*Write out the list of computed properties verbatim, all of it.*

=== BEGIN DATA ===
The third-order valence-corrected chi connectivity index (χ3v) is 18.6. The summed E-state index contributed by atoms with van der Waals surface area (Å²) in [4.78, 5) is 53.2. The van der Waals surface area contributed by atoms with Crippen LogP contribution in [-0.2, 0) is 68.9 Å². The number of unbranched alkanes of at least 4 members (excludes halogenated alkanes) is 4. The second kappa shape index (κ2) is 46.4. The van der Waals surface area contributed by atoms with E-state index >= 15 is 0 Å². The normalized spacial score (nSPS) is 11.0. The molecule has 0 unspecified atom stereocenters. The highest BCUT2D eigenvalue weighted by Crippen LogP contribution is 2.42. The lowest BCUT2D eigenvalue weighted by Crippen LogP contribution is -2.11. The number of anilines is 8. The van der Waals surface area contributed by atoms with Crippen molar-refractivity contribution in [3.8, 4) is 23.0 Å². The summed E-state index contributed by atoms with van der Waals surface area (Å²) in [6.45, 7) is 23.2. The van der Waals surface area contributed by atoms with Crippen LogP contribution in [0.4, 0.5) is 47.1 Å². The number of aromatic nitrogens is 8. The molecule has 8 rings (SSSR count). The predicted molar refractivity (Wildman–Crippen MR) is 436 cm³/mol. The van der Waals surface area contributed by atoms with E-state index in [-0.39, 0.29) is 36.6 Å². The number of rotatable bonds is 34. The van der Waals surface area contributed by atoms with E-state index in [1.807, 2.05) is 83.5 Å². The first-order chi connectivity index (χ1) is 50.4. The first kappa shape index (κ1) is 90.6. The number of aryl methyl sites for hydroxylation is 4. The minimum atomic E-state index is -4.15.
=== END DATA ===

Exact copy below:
The third-order valence-corrected chi connectivity index (χ3v) is 18.6. The summed E-state index contributed by atoms with van der Waals surface area (Å²) in [4.78, 5) is 53.2. The van der Waals surface area contributed by atoms with Crippen LogP contribution in [-0.2, 0) is 68.9 Å². The number of unbranched alkanes of at least 4 members (excludes halogenated alkanes) is 4. The second kappa shape index (κ2) is 46.4. The van der Waals surface area contributed by atoms with E-state index >= 15 is 0 Å². The normalized spacial score (nSPS) is 11.0. The molecule has 0 unspecified atom stereocenters. The highest BCUT2D eigenvalue weighted by Crippen LogP contribution is 2.42. The lowest BCUT2D eigenvalue weighted by Crippen LogP contribution is -2.11. The number of anilines is 8. The van der Waals surface area contributed by atoms with Crippen molar-refractivity contribution in [3.8, 4) is 23.0 Å². The summed E-state index contributed by atoms with van der Waals surface area (Å²) in [6.45, 7) is 23.2. The van der Waals surface area contributed by atoms with Crippen LogP contribution in [0.4, 0.5) is 47.1 Å². The number of aromatic nitrogens is 8. The molecule has 8 rings (SSSR count). The predicted molar refractivity (Wildman–Crippen MR) is 436 cm³/mol. The van der Waals surface area contributed by atoms with E-state index in [-0.39, 0.29) is 36.6 Å². The number of rotatable bonds is 34. The van der Waals surface area contributed by atoms with E-state index in [1.807, 2.05) is 83.5 Å². The first-order chi connectivity index (χ1) is 50.4. The first kappa shape index (κ1) is 90.6. The number of aryl methyl sites for hydroxylation is 4. The minimum atomic E-state index is -4.15.